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"The Character of Job" | December 24, 2016 | Order Info

 
Texts:
Job 1:1, 8; Job 29:8-17; Job 31:1-23; Exodus 20:17; Matthew 7:22-27; Matthew 5:16; Ephesians 3:10

Character is both developed and revealed over time. Often in our world of tweets and soundbites, it’s easy to make snap judgements about people based on a single incident. Many thought they knew all about John McGraw and Rakeem Jones based on a confrontation last March.

McGraw punched Jones in the face at a Fayetteville, N.C., political rally in March. Jones had disrupted the rally and security personnel were escorting him out. As Jones and the authorities walked up the arena stairs, McGraw reached out and punched Jones. McGraw was initially unrepentant about hitting Jones, saying the 27-year-old black man deserved it. “The next time we see him, we might have to kill him,” the 79-year-old McGraw, who is white, said in a video clip. “We don’t know who he is. He might be with a terrorist organization.” At that point many passed judgment on both men’s characters: McGraw is obviously racist, and Jones is a disruptive malcontent.

The true measure of a person’s character is much more complex, however, than what we see in a single moment. We got a glimpse of the bigger picture of both men’s characters at McGraw’s court hearing on December 14 when he apologized to Jones and pled no contest to disorderly conduct and assault. McGraw told Jones that he was “extremely sorry this happened, I hate it worse than anything in the world. We’re caught up in a political mess today,” McGraw continued, “and you and me, we got to heal our country.”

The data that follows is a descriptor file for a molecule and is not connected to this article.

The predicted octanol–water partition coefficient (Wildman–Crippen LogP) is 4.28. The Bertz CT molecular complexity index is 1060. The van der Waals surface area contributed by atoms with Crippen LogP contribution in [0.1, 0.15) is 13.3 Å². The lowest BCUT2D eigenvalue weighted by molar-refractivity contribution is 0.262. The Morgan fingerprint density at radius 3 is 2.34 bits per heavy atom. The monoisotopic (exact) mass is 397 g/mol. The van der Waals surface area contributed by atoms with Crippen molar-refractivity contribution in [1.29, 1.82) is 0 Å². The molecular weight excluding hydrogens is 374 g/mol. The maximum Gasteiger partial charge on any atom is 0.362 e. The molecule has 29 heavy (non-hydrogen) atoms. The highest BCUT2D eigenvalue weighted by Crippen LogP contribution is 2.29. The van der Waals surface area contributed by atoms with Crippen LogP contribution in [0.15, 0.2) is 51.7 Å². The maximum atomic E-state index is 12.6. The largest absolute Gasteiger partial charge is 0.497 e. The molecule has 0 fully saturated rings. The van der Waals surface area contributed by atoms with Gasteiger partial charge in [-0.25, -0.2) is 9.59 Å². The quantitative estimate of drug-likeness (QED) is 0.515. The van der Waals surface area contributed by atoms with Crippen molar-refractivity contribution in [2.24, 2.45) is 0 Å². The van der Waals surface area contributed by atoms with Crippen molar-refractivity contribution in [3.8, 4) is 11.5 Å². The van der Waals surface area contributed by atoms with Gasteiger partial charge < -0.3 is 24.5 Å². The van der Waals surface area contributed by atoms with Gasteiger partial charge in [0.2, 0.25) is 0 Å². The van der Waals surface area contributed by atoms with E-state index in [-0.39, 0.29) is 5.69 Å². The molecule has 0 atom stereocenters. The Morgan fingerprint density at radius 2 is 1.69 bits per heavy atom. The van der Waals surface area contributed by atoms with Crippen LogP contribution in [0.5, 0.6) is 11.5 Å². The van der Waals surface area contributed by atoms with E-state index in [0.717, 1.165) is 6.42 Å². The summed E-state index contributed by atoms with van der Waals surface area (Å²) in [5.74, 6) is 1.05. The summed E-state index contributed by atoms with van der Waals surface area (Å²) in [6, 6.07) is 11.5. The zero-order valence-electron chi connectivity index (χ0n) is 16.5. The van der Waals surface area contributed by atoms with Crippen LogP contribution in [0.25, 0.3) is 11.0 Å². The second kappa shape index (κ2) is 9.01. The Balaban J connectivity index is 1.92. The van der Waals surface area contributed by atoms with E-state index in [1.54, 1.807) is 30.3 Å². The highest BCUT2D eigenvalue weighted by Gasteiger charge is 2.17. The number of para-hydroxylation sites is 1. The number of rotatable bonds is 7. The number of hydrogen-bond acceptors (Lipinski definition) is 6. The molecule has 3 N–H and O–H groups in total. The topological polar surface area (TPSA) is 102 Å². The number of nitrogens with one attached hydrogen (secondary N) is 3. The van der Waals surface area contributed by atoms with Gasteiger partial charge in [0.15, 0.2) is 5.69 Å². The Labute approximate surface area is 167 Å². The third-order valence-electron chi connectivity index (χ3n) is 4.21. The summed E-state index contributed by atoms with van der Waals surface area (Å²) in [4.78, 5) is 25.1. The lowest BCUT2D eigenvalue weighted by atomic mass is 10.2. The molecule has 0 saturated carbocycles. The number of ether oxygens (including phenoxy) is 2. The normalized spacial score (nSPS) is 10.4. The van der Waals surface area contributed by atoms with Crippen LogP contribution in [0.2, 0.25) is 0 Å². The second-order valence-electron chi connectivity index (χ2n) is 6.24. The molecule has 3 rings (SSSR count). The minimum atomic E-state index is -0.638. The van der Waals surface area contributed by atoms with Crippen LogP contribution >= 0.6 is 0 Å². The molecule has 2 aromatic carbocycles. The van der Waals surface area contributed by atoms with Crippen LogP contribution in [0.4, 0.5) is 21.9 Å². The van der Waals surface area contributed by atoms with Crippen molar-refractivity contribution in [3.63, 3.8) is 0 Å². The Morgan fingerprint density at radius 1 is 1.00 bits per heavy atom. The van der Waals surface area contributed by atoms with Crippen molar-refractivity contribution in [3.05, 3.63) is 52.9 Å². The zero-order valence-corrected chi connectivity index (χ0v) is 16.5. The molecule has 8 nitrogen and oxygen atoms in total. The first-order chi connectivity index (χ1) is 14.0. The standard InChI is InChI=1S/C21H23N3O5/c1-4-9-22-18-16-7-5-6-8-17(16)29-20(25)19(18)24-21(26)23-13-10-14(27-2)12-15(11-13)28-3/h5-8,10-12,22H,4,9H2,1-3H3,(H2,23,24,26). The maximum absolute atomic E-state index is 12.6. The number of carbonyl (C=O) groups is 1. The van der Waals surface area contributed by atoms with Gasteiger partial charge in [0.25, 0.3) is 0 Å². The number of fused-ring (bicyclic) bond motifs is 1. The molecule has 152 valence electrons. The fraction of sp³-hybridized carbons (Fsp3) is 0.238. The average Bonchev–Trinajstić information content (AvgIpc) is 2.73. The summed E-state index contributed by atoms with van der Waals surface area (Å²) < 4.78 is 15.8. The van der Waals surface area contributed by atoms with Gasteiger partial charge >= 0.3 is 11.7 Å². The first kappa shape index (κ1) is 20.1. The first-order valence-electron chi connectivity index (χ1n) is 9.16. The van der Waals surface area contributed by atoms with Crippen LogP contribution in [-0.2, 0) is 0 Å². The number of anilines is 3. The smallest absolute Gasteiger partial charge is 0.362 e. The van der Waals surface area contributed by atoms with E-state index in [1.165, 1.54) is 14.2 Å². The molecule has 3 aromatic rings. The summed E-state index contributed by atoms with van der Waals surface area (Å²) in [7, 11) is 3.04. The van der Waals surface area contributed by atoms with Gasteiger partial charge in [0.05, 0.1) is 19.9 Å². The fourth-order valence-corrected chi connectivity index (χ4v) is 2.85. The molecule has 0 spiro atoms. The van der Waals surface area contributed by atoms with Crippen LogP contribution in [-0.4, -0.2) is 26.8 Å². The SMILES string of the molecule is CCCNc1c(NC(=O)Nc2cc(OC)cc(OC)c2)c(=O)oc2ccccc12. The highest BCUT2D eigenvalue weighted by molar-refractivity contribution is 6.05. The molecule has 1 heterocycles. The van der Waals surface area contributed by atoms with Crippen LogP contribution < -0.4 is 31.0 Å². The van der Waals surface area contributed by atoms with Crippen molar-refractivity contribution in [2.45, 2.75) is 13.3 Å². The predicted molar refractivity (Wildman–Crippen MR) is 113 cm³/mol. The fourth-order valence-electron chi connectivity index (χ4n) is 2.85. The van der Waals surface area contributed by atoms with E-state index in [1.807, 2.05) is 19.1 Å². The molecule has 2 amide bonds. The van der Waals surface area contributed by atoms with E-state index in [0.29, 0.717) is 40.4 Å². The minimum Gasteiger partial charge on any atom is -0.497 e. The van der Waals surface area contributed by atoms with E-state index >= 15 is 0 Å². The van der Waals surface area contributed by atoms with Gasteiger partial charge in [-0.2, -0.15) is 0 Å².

McGraw then shook hands with Jones, and the two hugged as the courtroom burst into applause. “It just felt good being able to shake his hand and face him,” Jones said later. Both men demonstrated the opportunity for character growth through trials.1

It’s easy to base our assessment of Job’s character on what we see in a single snippet of Scripture, depending on where we pick up his story. Early in the book we see an apparently flawless man. Later we see Job the complainer. Who is he really? Our lesson this week looks at a fuller picture of Job’s character than what we can discern in a single passage. God knew enough about Job’s character early on to trust that Job would withstand Satan’s attacks. Through the story we see Job’s character develop as he faces trials that would devastate others.

Ultimately, we seen Job’s character strengthen as he trusts God through confounding circumstances. His illustration of character development becomes a model for us today. Thursday’s lesson includes this quote from Desire of Ages: “The very image of God is to be reproduced in humanity. The honor of God, the honor of Christ, is involved in the perfection of the character of His people.”

In Job’s story we see that Christ-like character is both developed and revealed over time.

~ cb

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